“We have no land of our own, but we are a farming community. Our families have always tilled Jat land. But as soon as we complained to the police, the Jats stopped giving us work. No odd jobs, daily wage, nothing. For months after the riot, we did not have any way of earning an income. The government promised three months of NREGA wages that were not delivered. We have started getting NREGA work only now. But we are still not allowed to pick up wood from their land for use in our fires. There was nothing for us to cook with.

“The DC promised communal toilets, but that did not happen. Now the Jats do not let our women use their fields in the mornings, as they used to. These are the most basic things in life,” he says with a smile on his face. “They own the land, and they use that.”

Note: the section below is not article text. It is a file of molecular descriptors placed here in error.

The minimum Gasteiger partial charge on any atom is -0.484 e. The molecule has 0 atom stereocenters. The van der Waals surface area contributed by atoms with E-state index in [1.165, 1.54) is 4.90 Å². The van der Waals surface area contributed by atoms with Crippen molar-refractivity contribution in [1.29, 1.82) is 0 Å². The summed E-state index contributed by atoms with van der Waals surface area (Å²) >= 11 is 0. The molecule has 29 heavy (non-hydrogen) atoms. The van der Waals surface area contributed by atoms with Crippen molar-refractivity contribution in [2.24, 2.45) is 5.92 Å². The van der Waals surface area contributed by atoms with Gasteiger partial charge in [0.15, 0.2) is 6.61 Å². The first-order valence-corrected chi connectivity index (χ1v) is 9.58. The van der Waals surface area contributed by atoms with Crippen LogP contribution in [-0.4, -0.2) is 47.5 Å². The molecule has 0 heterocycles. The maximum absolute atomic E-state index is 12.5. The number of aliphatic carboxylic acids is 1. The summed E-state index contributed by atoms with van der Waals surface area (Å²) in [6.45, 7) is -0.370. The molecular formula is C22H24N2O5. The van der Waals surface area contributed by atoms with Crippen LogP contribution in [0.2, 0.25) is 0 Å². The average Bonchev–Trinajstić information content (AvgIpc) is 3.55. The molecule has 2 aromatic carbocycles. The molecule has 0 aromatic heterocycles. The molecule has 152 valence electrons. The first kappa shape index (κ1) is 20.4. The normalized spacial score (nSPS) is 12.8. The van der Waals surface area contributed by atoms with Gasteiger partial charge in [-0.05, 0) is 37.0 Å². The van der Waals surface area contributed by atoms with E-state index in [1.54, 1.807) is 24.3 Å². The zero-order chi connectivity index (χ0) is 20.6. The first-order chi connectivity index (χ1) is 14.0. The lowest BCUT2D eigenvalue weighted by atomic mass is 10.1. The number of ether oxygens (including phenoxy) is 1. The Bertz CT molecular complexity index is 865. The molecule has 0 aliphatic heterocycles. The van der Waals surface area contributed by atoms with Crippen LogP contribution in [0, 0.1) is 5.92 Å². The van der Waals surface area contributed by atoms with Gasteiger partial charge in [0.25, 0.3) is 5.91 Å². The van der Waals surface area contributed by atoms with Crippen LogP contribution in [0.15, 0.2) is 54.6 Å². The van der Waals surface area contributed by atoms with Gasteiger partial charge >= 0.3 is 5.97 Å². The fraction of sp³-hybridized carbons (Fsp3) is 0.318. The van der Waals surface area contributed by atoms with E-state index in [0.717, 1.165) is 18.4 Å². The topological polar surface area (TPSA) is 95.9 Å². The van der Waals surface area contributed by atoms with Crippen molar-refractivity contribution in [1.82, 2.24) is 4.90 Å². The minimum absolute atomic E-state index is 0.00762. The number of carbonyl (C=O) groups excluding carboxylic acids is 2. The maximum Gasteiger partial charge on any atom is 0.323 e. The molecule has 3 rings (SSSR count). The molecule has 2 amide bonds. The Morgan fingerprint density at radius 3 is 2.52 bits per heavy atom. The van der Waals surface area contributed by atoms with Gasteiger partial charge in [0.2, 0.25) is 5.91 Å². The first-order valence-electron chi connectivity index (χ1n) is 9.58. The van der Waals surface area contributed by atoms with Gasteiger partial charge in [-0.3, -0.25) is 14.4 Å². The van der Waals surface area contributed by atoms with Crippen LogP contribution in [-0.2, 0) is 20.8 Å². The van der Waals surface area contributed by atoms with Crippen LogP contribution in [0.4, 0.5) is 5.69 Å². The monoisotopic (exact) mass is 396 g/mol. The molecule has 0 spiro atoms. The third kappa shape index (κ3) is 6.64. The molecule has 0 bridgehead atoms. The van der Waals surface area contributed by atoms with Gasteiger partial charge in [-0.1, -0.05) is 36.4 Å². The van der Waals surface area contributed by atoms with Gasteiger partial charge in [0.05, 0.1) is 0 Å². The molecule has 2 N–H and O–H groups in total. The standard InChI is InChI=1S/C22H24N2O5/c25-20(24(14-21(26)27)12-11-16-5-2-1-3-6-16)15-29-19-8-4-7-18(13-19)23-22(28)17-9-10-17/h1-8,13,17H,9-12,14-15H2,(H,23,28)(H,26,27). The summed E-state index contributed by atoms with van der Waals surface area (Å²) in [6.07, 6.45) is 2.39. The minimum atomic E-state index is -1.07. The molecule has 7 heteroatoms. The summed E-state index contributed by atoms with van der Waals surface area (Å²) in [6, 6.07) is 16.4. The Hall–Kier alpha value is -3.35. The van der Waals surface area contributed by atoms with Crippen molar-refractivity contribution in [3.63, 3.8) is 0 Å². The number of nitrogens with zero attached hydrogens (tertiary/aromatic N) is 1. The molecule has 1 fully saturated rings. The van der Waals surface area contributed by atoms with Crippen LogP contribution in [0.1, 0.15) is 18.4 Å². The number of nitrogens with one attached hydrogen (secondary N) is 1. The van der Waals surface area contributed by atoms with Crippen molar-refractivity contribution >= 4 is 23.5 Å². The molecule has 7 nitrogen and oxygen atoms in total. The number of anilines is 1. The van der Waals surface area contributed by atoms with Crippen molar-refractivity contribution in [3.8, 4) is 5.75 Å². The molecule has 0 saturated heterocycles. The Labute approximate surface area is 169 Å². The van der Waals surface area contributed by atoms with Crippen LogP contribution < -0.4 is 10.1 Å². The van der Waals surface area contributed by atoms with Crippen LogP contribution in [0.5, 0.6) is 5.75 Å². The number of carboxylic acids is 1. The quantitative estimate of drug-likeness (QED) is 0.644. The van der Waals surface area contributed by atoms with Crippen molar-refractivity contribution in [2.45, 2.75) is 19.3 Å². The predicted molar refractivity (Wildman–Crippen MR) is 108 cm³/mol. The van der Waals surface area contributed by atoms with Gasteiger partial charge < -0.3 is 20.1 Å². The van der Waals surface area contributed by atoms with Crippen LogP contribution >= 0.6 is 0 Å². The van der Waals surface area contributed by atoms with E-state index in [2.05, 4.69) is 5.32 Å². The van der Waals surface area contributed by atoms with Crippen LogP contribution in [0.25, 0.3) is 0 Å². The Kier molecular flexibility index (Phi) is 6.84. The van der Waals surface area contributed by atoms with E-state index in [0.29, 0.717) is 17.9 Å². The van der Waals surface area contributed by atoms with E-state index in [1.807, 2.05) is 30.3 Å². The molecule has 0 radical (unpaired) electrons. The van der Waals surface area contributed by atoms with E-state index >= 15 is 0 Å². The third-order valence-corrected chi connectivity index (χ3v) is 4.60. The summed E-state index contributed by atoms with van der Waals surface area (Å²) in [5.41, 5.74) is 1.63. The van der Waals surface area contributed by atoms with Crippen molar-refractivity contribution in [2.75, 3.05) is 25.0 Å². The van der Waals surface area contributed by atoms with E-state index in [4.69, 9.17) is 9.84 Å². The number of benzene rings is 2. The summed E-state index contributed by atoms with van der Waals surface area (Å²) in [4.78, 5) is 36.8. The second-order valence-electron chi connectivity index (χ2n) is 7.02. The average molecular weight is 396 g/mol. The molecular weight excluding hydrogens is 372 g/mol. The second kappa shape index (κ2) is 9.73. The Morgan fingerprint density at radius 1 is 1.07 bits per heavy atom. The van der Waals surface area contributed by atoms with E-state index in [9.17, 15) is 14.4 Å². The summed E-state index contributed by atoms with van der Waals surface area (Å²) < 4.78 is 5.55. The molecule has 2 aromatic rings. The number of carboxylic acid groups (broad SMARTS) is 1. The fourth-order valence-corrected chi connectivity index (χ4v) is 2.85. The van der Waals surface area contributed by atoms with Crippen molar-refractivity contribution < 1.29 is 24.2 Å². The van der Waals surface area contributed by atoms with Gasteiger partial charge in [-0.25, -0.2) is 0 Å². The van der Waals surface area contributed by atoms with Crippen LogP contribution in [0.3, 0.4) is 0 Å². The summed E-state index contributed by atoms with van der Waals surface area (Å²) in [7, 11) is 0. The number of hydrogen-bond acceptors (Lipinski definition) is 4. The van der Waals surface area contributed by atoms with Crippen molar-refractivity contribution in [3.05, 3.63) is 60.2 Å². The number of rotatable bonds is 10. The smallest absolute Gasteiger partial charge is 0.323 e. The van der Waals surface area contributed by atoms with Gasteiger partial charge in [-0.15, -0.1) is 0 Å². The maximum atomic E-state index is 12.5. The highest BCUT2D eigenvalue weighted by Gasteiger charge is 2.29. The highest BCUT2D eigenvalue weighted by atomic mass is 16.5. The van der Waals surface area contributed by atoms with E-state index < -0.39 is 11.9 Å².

A writ petition filed in the Supreme Court on behalf of the villagers by Jyoti Mendiratta in July states, “more than 100 victim families were working on Jat owned properties. That has been completely stopped. The victim families are not allowed to purchase food such as vegetables and milk from the shops.”

Immediately after the initial burst of violence, the Jats of the village squeezed off the supply of milk to the only dairy that was willing to provide it to the Dalits. There is one “Brahman” dairy (the rest are Jat dairies) that provides milk to the villagers. “But,” says Satyavaan, “they charge Rs 40 per kilo, and it is always watered down. We pay double the price you pay in the city.”